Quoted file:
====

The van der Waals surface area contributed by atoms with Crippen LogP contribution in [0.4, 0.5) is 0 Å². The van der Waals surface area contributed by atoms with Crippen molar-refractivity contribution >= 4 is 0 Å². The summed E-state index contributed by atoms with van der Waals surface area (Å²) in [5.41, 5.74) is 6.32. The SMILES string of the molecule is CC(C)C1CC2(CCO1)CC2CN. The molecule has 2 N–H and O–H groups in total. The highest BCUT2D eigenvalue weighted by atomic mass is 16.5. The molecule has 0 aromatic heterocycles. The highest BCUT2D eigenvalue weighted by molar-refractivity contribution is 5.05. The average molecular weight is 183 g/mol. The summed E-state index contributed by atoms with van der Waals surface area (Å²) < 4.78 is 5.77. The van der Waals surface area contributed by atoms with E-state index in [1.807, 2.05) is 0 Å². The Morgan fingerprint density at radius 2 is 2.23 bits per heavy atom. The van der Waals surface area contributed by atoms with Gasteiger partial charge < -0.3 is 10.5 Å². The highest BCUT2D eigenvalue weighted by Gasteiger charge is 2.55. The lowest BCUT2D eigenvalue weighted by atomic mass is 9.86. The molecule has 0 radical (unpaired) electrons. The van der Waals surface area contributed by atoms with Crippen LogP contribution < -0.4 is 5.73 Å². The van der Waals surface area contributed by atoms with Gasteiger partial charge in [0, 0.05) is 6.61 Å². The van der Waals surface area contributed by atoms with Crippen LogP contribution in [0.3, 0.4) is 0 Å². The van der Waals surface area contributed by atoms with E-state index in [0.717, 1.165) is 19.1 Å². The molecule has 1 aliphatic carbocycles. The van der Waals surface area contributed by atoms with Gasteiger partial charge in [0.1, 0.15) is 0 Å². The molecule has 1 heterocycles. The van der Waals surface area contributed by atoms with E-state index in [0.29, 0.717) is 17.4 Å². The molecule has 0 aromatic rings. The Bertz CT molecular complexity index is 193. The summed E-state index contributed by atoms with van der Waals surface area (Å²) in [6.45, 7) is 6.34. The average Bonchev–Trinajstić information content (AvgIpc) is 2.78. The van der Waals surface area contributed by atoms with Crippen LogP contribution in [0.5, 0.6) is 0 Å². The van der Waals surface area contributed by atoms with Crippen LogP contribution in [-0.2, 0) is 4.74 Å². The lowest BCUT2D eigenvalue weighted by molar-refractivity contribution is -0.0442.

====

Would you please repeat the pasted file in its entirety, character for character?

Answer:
The van der Waals surface area contributed by atoms with Crippen LogP contribution in [0.4, 0.5) is 0 Å². The van der Waals surface area contributed by atoms with Crippen molar-refractivity contribution >= 4 is 0 Å². The summed E-state index contributed by atoms with van der Waals surface area (Å²) in [5.41, 5.74) is 6.32. The SMILES string of the molecule is CC(C)C1CC2(CCO1)CC2CN. The molecule has 2 N–H and O–H groups in total. The highest BCUT2D eigenvalue weighted by atomic mass is 16.5. The molecule has 0 aromatic heterocycles. The highest BCUT2D eigenvalue weighted by molar-refractivity contribution is 5.05. The average molecular weight is 183 g/mol. The summed E-state index contributed by atoms with van der Waals surface area (Å²) < 4.78 is 5.77. The van der Waals surface area contributed by atoms with E-state index in [1.807, 2.05) is 0 Å². The Morgan fingerprint density at radius 2 is 2.23 bits per heavy atom. The van der Waals surface area contributed by atoms with Gasteiger partial charge < -0.3 is 10.5 Å². The highest BCUT2D eigenvalue weighted by Gasteiger charge is 2.55. The lowest BCUT2D eigenvalue weighted by atomic mass is 9.86. The molecule has 0 radical (unpaired) electrons. The van der Waals surface area contributed by atoms with Crippen LogP contribution < -0.4 is 5.73 Å². The van der Waals surface area contributed by atoms with Gasteiger partial charge in [0, 0.05) is 6.61 Å². The van der Waals surface area contributed by atoms with Crippen LogP contribution in [0.3, 0.4) is 0 Å². The van der Waals surface area contributed by atoms with E-state index in [0.717, 1.165) is 19.1 Å². The molecule has 1 aliphatic carbocycles. The van der Waals surface area contributed by atoms with Gasteiger partial charge in [0.1, 0.15) is 0 Å². The molecule has 1 heterocycles. The van der Waals surface area contributed by atoms with E-state index in [0.29, 0.717) is 17.4 Å². The molecule has 0 aromatic rings. The Bertz CT molecular complexity index is 193. The summed E-state index contributed by atoms with van der Waals surface area (Å²) in [6.45, 7) is 6.34. The average Bonchev–Trinajstić information content (AvgIpc) is 2.78. The van der Waals surface area contributed by atoms with Crippen LogP contribution in [0.5, 0.6) is 0 Å². The van der Waals surface area contributed by atoms with Crippen LogP contribution in [-0.2, 0) is 4.74 Å². The lowest BCUT2D eigenvalue weighted by molar-refractivity contribution is -0.0442.